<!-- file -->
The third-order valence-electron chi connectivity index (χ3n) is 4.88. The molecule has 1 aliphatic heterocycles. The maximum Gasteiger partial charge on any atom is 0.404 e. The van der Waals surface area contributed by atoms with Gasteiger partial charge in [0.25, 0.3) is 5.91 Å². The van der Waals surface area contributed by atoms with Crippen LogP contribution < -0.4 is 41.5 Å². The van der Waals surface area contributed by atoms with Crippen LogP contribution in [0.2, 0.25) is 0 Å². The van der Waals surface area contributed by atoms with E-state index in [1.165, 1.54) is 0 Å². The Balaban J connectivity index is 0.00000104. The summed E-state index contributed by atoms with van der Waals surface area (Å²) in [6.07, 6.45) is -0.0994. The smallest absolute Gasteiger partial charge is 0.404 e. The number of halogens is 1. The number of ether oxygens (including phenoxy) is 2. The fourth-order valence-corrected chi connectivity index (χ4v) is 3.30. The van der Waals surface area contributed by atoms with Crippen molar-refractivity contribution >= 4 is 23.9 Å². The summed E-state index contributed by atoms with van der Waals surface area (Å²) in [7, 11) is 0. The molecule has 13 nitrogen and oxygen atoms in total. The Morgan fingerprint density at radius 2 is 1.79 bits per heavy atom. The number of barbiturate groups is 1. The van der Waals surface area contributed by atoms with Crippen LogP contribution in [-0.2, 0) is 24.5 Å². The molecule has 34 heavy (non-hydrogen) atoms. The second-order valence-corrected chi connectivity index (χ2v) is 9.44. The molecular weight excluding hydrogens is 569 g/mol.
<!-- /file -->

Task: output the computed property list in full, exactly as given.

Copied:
The third-order valence-electron chi connectivity index (χ3n) is 4.88. The molecule has 1 aliphatic heterocycles. The maximum Gasteiger partial charge on any atom is 0.404 e. The van der Waals surface area contributed by atoms with Gasteiger partial charge in [0.25, 0.3) is 5.91 Å². The van der Waals surface area contributed by atoms with Crippen LogP contribution < -0.4 is 41.5 Å². The van der Waals surface area contributed by atoms with Crippen LogP contribution in [0.2, 0.25) is 0 Å². The van der Waals surface area contributed by atoms with E-state index in [1.165, 1.54) is 0 Å². The Balaban J connectivity index is 0.00000104. The summed E-state index contributed by atoms with van der Waals surface area (Å²) in [6.07, 6.45) is -0.0994. The smallest absolute Gasteiger partial charge is 0.404 e. The number of halogens is 1. The number of ether oxygens (including phenoxy) is 2. The fourth-order valence-corrected chi connectivity index (χ4v) is 3.30. The van der Waals surface area contributed by atoms with Crippen molar-refractivity contribution >= 4 is 23.9 Å². The summed E-state index contributed by atoms with van der Waals surface area (Å²) in [7, 11) is 0. The molecule has 13 nitrogen and oxygen atoms in total. The Morgan fingerprint density at radius 2 is 1.79 bits per heavy atom. The number of barbiturate groups is 1. The van der Waals surface area contributed by atoms with Crippen LogP contribution in [-0.2, 0) is 24.5 Å². The molecule has 34 heavy (non-hydrogen) atoms. The second-order valence-corrected chi connectivity index (χ2v) is 9.44. The molecular weight excluding hydrogens is 569 g/mol.